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2012 Hyundai Accent Road Test Review by Martha Hindes

2012 Hyundai Accent Road Test Review

by Martha Hindes

2012 Compact Car Buyer's Guide - Top 10 Picks

Chevy Sonic


Fiat 500 C

Mini Cooper

Nissan Versa

Honda Civic Si

Hyundai Accent

Sometimes the unexpected really can surprise people. Like the newly redesigned sleeker, slicker and sassier 2012 Hyundai Accent compact that replaced its somewhat pedantic predecessor. Is there any relationship between this new fourth generation and the previous one familiar to American drivers on U.S. roads? Well, yes. There's the Accent name that's the same.

Beyond that, flip a page for a new perspective on economical, compact car driving. Someone at Hyundai must have decided that any small auto they offered would have to rip away any sense of blah from its appearance. So, in addition to a slight increase in wheelbase length and width for a more solid driving feel, attention was put on adding some external character in a design Hyundai calls "Fluidic Sculpture." That includes overall lines, side sculpting, a "kicked up" trunk edge for spoiler effect, sassier headlamps and wheel wells that hug the tires for a look of more oomph. Even with the bulkier midsection that plagues all downsized autos with enough room inside to breathe, it's as sleek as possible for its overall dimensions. The look translates into a handsome exterior, even in more conservative sedan mode like the model we tested, as well as in the sportier hatchback version.

Inside the 2012 Hyundai Accent there's a neat, attractive and thankfully functional interior that doesn't make one edgy with fussiness. It works without requiring a technology course, courtesy of the vehicle's information manual, before risking a change of audio input or adjusting temperature controls.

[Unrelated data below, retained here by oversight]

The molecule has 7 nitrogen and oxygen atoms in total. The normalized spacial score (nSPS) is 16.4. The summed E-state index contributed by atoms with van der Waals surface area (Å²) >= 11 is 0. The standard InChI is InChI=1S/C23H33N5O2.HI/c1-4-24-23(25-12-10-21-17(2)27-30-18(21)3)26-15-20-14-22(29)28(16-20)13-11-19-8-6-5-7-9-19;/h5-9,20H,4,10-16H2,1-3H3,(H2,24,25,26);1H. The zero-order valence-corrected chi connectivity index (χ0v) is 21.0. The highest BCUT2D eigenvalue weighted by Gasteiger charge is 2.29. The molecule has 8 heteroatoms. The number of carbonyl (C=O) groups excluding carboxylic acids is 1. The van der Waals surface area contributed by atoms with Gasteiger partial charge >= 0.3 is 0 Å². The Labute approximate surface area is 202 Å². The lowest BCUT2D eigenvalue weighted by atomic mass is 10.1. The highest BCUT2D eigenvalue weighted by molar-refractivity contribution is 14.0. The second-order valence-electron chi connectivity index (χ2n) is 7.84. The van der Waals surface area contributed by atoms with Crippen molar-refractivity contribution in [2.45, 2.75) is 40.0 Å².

Like most autos now, even the most basic, there is a tilt steering wheel. Fabric, as expected, is the only seat cover choice. Unlike some super small cars, there actually is room to move and stretch for rear seats passengers so they feel unconfined. And a much appreciated asset is the active head rest, often relegated to much pricier autos, that eliminates that annoying pitch forward while driving. In a whiplash situation, the headrest adjusts forward to buffer the blow rather than being permanently fixed in a forward position.

Power wise, the Accent has another surprise. The 1.6-liter aluminum inline four puts out a restless 138-horsepower, surpassing most competitors. At the same time its EPA mileage rating is 30-city/40-highway or 34-MPG combined.  That's an 18-percent mileage improvement over last year's model, says Hyundai. That has to be worth a smile just as gas prices have been lurching upward. Mileage is the same for either manual or automatic transmission, both six-speed. We lagged in the mileage department on the GLS sedan model that we tested. But we can't necessarily blame that on the Accent, since we didn't succeed in racking up savings in its active "Eco" mode department, designed to encourage fuel efficient driving. Busyness and rushing can do that to one.

Our 2012 Hyundai Accent was well equipped with standard features, from improved safety systems such as electronic stability control with traction control, tire pressure monitor and 4-wheel disk brakes, to air conditioning with cabin filter, full spectrum audio, and iPod and USB input jacks. Of course, there's a bit of a catch when adding up such goodies. The Accent comes in three trim levels, including the five-door GS, SE and our GLS sedan that totaled $16,625, (noting that prices are noticeably higher than the previous year's). The only major option was the $1,300 Premium Package with remote keyless entry, steering wheel-mounted audio, Bluetooth, 16-inch alloy wheels (instead of standard 14-inch steel ones) and fog lights among features. Like most small, economically-priced autos, don't even dream about adding a navigation system. It isn't offered here.

If you opt for the Accent, don't worry about long trips. This compact is a good blend of driving comfort -- both front and rear -- while offering a good, responsive driving feel, confident steering wheel turns, solid road feel and firm kick-ups during accelerations and passing, and a segment-dominating warranty. And if you choose the hatchback instead of the sedan, Hyundai reminds us it has the best in class stowage room for all those suitcases, toys and other necessities if you have tots in tow. So drive on fearlessly. The Accent has got your back.

Visit the Hyundai website, click here.